So that quote from another Nikaya supports phrases such as: 419. If he develops right view for the fraction of a second, it is said he abides in jhana,
http://metta.lk/tipitaka/2Sutta-Pitaka/ ... ali-e.html

Also, samma-samādhi may be a concentration of 7 factors of Noble 8 Path:
"The Blessed One said: "Now what, monks, is noble right concentration with its supports & requisite conditions? Any singleness of mind equipped with these seven factors — right view, right resolve, right speech, right action, right livelihood, right effort, & right mindfulness — is called noble right concentration with its supports & requisite conditions."
http://www.accesstoinsight.org/tipitaka ... .than.html

Again, this fits with what was said in AN.
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Re: The Great Jhana Debate

Postby mikenz66 » Tue Jun 14, 2011 1:58 am

Hi Dave,
daverupa wrote:Putting essentials like that in one Nikaya and not distributing them equally seems to be a strange choice. If anything, this feels like the more active, "diagnostic" if you like, component of the Sangha, and I'd be inclined to think meditation assignation was a more active teaching than SuttaVinaya recitation.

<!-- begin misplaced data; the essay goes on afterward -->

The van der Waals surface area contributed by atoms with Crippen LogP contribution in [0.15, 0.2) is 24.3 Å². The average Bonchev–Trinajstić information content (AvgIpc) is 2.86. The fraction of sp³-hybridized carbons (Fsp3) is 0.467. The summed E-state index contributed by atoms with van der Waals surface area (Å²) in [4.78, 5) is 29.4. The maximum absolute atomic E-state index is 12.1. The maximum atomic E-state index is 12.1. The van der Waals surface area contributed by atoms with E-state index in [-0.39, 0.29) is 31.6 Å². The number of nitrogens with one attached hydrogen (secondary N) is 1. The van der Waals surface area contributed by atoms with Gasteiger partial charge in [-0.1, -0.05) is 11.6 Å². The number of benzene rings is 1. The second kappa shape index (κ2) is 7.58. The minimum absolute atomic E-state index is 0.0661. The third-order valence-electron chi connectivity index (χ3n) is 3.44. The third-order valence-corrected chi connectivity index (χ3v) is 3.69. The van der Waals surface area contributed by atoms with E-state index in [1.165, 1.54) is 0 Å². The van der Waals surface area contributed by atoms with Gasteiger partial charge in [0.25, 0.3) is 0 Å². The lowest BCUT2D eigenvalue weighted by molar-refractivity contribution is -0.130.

Well, sure, you can start guessing about what are later additions, used to justify doctinal analysis, or used for propaganda (in my more cynical moments, the "Four Great References" and the "no closed fist" statements in the Mahaparinibbana Sutta read as insertions designed to be used to put down other sects... :tongue: ) or you can dismiss the whole of the AN as being for telling stories to lay people...

However, all those techniques are mentioned in other places. Furthermore, the SN also contains large tracts of exhaustive listings.

There are a number of gems about meditation in the AN. This extract that Geoff provided above, which also isn't on Access to Insight, is a rather good summary of how many of us see practice (and the idea is repeated in other places... [MN123 for example: http://www.metta.lk/tipitaka/2Sutta-Pitaka/2Majjhima-Nikaya/Majjhima3/123-acchariyabbhutta-e.html]